““CEOs go to their vacation homes just after companies report favorable news, and CEOs return to headquarters right before subsequent news is released. More good news is released when CEOs are back at work, and CEOs appear not to leave headquarters at all if a firm has adverse news to disclose. When CEOs are away from the office, stock prices behave quietly with sharply lower volatility. Volatility increases immediately when CEOs return to work.” —David Yermack, a New York University finance professor, whose recently released study shows a correlation between when CEOs take their private jets on vacation and movements in their companies’ stock price ”
Reeling in salmon on Alaska's stunning 'lost coast'
During the golden weeks of late September and early October, few places offer a greater fly-fishing spectacle than the short tidal rivers on the edge of the Bering Glacier, an ice field larger than Rhode Island. These rivers are packed with coho salmon-silvers, as Alaskans call them. On a clear blue day, you'll see the stunning snow-capped peaks of the Chugach-Saint Elias Mountains rising to 18,008 feet, the world's greatest incline from sea level.
This is the "Lost Coast," the sensual curving underarm of the coast between the watery, green fjord islands of the Tongass-the panhandle area locals affectionately call simply "southeast"-and the Kenai Peninsula, south of Anchorage, before the land reaches out into the Pacific toward Siberia in a long, trailing string of progressively barren, rocky islands named the Alaskan Peninsula.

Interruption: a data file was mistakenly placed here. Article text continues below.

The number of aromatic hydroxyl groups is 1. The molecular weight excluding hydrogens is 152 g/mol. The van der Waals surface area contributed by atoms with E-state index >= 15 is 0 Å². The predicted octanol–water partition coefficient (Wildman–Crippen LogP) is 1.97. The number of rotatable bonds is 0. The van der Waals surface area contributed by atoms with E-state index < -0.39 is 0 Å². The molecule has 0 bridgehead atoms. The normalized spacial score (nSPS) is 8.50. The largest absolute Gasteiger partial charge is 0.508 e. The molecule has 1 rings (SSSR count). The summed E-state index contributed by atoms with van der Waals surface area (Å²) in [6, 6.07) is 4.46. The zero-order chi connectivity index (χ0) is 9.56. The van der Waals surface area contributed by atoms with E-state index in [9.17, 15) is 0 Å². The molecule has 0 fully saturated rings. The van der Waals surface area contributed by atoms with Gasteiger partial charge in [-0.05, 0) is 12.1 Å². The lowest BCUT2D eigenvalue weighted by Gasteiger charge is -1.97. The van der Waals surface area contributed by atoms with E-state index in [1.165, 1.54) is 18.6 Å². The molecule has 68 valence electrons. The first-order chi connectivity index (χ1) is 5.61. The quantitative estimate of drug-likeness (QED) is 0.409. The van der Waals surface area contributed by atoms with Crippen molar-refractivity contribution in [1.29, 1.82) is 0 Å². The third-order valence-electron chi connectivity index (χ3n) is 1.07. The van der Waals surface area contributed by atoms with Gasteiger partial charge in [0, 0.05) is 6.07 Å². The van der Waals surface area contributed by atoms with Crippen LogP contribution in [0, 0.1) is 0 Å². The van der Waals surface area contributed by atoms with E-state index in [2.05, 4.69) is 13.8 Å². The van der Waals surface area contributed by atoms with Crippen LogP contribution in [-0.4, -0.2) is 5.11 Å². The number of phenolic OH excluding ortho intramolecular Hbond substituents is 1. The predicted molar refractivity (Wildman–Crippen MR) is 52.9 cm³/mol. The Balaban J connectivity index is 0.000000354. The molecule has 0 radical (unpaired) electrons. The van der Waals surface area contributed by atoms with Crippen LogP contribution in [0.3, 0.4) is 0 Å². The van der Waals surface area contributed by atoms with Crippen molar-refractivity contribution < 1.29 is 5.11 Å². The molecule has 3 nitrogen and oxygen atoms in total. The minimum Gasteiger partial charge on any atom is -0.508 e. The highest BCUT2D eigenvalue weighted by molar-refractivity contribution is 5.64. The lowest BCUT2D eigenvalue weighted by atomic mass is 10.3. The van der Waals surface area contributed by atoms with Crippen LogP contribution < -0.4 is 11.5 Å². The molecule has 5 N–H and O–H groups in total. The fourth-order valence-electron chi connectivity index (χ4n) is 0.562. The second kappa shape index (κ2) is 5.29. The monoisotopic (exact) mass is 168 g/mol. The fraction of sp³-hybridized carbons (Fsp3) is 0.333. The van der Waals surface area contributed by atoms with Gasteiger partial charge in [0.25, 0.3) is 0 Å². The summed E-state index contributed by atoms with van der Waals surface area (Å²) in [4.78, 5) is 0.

Walking from my cabin over the grassy sand dunes, I was awestruck by what lay before me: a great, sweeping panorama of the Gulf of Alaska, rolling full and gray-green, crashing ashore in unfurling ribbons of white foam and glinting sunshine. Below was the wildest beach I had ever seen, stretching to infinity in both directions, littered with forests of sea-battered logs.
My first morning on the water was a howler. The mountains stayed hidden. The earth and sky wore solemn, matching gray. The wind whipped. Clouds scudded. My hands were cold as I strung up my nine-foot eight-weight. There were whitecaps in the shallow lagoon. No sooner, it seemed, had a sudden gust slapped my cast prematurely to the wavelets and I cursed aloud than the silly floating puff of hot-pink deer hair and marabou kicking up a bubbly commotion was gone. In one strip-pounced upon, engulfed, devoured.
When I reeled in for lunch a couple of hours later, I had landed 16 fresh-run, mirror-sided wild coho salmon. I had broken hooks and snapped off flies; led writhing fish after fish to soggy shore; felt them blast out of my hands in the icy water; dropped my red-handled pliers and fished them out from three feet deep; looked up to make sure the world was still there; felt myself perspiring in the cold; pulled up my wader-jacket hood against the driving rain; wrung out my wet, slime-covered gloves yet again; contemplated the beauty of arced, straining graphite; and leaned back into more solid, live salmon than I had experienced in a long time-all the while reveling in the raw, exciting sight of those chrome marine predators closing in on whatever getaway impulse my stripped flies must have evoked.
Longest runway: 7,745 ft
FBO: Delta Western, (907) 784-3311
(self-serve jet-A fuel)
Lodging and Information:
Icy Bay Lodge
P.O. Box Lodge
Yakutat, Alaska 99689